The economy created just 194,000 jobs last month, marking its worst performance since December 2020, the Labor Department reported Friday.
The latest job numbers are down from 366,000 added in August and fell more than 300,000 short of the Dow Jones estimate. While the unemployment rate fell to 4.8 percent from 5.2, the labor participation rate ticked down to 61.6 percent—compared with 63.4 percent in January 2020—indicating many Americans are leaving the workforce. While the unemployment rate for women dropped 0.6 percent, the group lost a net 26,000 jobs in September.
A loss of more than 100,000 government jobs, particularly at public schools, contributed to the modest employment figures, as many school districts face COVID-related closures. The weak employment numbers are raising alarms that the economy is struggling with significant labor shortages.
"This was the time when a lot of people were expecting labor shortages to be getting better but in fact they're getting worse," Michael Pearce, senior U.S. economist at Capital Economics, told the Wall Street Journal. "It's a pretty worrying situation."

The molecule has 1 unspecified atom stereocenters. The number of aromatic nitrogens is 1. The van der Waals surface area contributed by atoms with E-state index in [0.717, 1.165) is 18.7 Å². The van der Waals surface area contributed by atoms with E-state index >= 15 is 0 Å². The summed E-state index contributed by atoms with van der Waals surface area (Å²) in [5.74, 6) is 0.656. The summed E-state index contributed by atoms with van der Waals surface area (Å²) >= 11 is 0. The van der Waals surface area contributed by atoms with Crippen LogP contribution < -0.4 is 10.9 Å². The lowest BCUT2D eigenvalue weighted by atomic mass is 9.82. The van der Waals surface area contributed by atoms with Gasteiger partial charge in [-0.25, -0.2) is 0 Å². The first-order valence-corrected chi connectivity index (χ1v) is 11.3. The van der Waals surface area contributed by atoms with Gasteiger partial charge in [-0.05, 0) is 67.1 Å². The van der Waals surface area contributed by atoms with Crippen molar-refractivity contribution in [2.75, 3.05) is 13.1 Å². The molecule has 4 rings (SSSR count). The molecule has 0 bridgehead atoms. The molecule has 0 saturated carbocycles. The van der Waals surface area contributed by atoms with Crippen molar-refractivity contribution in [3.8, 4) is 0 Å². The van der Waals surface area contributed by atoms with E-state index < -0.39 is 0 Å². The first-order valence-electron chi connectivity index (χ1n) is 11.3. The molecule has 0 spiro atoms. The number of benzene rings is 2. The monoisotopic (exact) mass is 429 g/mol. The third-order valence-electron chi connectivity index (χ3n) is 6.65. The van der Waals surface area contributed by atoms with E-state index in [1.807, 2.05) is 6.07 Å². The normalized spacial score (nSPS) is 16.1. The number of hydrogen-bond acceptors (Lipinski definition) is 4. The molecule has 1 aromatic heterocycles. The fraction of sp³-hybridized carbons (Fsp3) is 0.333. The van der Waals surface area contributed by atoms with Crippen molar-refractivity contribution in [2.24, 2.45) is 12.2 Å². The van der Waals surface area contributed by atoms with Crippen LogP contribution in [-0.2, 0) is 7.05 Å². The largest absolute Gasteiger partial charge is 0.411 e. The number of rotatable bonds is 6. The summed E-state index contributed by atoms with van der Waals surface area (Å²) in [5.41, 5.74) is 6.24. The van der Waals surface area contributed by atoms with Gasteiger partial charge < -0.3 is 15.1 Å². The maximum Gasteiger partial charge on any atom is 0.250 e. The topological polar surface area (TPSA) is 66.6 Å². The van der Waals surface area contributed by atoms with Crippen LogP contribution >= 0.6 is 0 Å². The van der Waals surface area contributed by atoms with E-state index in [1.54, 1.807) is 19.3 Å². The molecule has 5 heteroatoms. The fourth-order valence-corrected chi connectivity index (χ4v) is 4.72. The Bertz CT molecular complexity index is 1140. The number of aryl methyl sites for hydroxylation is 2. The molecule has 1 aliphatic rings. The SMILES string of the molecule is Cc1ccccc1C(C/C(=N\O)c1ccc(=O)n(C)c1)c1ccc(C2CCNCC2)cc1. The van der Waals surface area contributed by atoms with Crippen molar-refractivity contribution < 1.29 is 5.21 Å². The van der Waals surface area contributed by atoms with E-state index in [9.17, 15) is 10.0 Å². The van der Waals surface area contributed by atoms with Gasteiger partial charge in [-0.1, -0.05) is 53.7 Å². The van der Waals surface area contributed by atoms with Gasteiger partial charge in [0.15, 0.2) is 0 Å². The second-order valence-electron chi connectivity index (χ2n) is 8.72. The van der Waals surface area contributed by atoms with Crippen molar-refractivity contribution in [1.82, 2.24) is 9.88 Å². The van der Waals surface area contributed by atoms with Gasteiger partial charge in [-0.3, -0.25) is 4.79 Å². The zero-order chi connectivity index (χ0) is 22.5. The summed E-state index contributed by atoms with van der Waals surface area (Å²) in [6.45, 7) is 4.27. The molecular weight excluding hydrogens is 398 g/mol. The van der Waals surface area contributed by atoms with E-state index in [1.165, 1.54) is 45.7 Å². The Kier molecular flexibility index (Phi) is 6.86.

The tight labor market is pushing up wages, which increased 0.6 percent last month. Elevated wages could worsen the country's inflation surge, which, coupled with stagnant job growth, has prompted some analysts to warn about the return of "stagflation," which crippled the U.S. economy in the 1970s.
"Now one can make a case that ‘mild' stagflation is already underway," New York University economist Nouriel Roubini wrote in an August column. "Inflation is rising in the United States and many advanced economies, and growth is slowing sharply, despite massive monetary, credit, and fiscal stimulus."
The disappointing jobs report comes as the Biden administration prepares to enforce its vaccine mandate, which would require employees at businesses with more than 100 workers and federal agencies to receive coronavirus vaccines.